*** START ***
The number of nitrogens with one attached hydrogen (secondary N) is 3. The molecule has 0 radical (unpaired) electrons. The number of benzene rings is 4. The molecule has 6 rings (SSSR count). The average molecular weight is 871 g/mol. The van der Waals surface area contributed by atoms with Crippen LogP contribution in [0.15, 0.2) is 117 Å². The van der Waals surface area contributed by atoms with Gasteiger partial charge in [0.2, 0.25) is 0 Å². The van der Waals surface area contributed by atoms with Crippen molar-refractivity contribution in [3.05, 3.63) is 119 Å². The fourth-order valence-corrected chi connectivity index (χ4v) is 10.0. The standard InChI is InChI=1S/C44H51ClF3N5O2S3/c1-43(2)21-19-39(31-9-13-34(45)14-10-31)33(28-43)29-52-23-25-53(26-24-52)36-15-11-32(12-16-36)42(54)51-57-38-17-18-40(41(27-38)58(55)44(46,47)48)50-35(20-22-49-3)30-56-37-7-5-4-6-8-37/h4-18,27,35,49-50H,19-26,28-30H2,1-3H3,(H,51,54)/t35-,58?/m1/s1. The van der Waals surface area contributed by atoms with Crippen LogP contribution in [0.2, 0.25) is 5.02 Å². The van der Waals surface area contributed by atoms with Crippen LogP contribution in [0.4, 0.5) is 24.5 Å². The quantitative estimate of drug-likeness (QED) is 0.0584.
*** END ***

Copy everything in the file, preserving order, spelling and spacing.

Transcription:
The number of nitrogens with one attached hydrogen (secondary N) is 3. The molecule has 0 radical (unpaired) electrons. The number of benzene rings is 4. The molecule has 6 rings (SSSR count). The average molecular weight is 871 g/mol. The van der Waals surface area contributed by atoms with Crippen LogP contribution in [0.15, 0.2) is 117 Å². The van der Waals surface area contributed by atoms with Gasteiger partial charge in [0.2, 0.25) is 0 Å². The van der Waals surface area contributed by atoms with Crippen molar-refractivity contribution in [3.05, 3.63) is 119 Å². The fourth-order valence-corrected chi connectivity index (χ4v) is 10.0. The standard InChI is InChI=1S/C44H51ClF3N5O2S3/c1-43(2)21-19-39(31-9-13-34(45)14-10-31)33(28-43)29-52-23-25-53(26-24-52)36-15-11-32(12-16-36)42(54)51-57-38-17-18-40(41(27-38)58(55)44(46,47)48)50-35(20-22-49-3)30-56-37-7-5-4-6-8-37/h4-18,27,35,49-50H,19-26,28-30H2,1-3H3,(H,51,54)/t35-,58?/m1/s1. The van der Waals surface area contributed by atoms with Crippen LogP contribution in [0.2, 0.25) is 5.02 Å². The van der Waals surface area contributed by atoms with Crippen LogP contribution in [0.4, 0.5) is 24.5 Å². The quantitative estimate of drug-likeness (QED) is 0.0584.